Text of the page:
I anticipated this 6.30pm concert with a sense of unease, and entered Hamer Hall not really knowing what to expect. But I also knew almost exactly what to expect, as I had done some pre-show research and discovered the soundtrack of the Callas recordings of works used by the Hologram concert (available on streaming services). There are also several YouTube videos of items from the Hologram concerts already performed in other countries, having been first performed in 2018.
The current Australian “tour” (Maria Callas never performed in Australia during her lifetime) celebrates the centenary of Callas’ birth and is presented by the European Union in association with the participating orchestras in Australia. Sophie Galaise, Managing Director of the Melbourne Symphony Orchestra spoke of embracing innovation in the MSO’s programming, and welcomed the official guests. Gabriele Visentin, EU Ambassador to Australia spoke of strengthening the cultural ties between the EU and Australia through celebrating talent, technology and art.
Opening with a beautifully played wind arrangement of Deborah Cheetham Fraillon’s musical Acknowledgement of Country, Long Time Living Here, the Callas concert began in earnest with Rossini’s La Gazza Ladra overture, performed with stylish crisp clarity by the small orchestra. It allowed us time to become accustomed to the large black box with solid side panels concealing the choir seats, an artificial “roof” over the musicians, who were set on two sides of the stage – violins, harp and woodwind stage right, and conductor Daniel Schlosberg, lower strings, horns and percussion on stage left. A large space in the centre of the stage was vacant, awaiting the arrival of “La Divina” for her first aria, Juliet’s “Je veux vivre” from Gounod’s Roméo et Juliette.
Amplified high heels approached the stage, heralding the appearance of Callas, who arrived headfirst as though teleported from another galaxy, her white gown’s hem appearing last. Applause from the audience was acknowledged by the hologram, and with a nod, she was ready to thrill us with that wonderful voice. The orchestra accompanied the wonderful soprano effectively, the conductor responding to every tempo variation without needing to look at her. He knew exactly what she was doing!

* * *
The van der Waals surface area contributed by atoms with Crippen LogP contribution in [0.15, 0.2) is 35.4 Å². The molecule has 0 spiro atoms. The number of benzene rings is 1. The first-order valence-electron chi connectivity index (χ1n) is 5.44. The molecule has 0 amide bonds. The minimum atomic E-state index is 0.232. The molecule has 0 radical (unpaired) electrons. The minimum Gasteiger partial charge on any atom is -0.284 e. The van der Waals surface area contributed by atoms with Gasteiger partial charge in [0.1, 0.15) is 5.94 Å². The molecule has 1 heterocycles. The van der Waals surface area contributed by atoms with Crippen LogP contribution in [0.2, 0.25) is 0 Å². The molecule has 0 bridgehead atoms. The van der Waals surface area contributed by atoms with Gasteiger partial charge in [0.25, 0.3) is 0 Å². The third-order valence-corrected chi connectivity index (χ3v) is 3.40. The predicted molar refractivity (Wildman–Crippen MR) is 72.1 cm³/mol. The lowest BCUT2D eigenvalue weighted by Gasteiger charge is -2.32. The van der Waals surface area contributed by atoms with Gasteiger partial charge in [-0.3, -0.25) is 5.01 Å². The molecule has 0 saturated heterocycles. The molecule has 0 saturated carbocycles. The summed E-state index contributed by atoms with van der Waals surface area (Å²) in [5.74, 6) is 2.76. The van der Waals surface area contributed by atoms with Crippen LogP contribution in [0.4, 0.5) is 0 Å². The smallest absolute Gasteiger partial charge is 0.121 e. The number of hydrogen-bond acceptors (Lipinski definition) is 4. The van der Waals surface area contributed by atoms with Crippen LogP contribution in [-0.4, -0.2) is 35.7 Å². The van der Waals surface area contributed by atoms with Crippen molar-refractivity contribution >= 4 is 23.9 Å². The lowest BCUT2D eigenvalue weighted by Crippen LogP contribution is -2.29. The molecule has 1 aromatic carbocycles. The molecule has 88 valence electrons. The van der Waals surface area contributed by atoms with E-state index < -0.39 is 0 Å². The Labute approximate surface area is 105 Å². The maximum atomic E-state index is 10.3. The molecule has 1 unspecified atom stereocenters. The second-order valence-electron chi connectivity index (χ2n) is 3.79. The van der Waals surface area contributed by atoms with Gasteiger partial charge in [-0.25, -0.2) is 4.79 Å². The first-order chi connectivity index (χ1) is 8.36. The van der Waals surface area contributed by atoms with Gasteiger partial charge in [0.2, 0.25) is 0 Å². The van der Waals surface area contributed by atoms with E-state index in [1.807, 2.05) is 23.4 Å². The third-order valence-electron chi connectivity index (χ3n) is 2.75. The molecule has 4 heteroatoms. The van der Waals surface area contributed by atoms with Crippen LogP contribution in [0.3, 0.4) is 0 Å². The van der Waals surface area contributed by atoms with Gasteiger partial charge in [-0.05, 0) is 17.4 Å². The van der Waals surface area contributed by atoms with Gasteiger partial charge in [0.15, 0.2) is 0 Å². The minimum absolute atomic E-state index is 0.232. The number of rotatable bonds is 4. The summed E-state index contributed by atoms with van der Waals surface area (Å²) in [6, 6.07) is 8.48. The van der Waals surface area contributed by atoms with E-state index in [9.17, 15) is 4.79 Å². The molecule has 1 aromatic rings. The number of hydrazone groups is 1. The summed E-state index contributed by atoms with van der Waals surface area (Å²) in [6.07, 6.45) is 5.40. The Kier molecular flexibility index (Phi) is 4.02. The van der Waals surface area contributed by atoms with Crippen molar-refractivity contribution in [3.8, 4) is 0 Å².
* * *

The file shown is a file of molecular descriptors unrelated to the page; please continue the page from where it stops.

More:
And here lies the problem with this concept – live music that cannot respond in the moment; live music that may as well be pre-recorded. Audience applause at the conclusion of the aria was warm and generous, but the programmed avatar continued to acknowledge the applause for a while after it had ceased in the venue, and often at the conclusion of works held up a hand to signal the applause to stop when it had already done so. As an audience member, you felt that you needed to continue to applaud to fill in those slightly embarrassing gaps. Live performance is a two-way experience – the audience plays a part too, and because of this it is never the same every time.
The variable in this concert was the balance between orchestra and soloist. With the additional structure around the stage, the sound of the orchestra was already providing us with a different acoustic experience, more like hearing them from a pit. While the technology involved in removing Callas’ voice from the original recorded orchestral accompaniment is overall very good, it seems to radiate from around the stage, rather than coming directly from the hologram. A changed angle of the head didn’t change the sound direction at all. You get used to it, but it is not real. The lighting on her face was dim from up in the balcony, and from that distance it wasn’t clear as to how well the lip-synching worked, although the videos available on YouTube seem very good.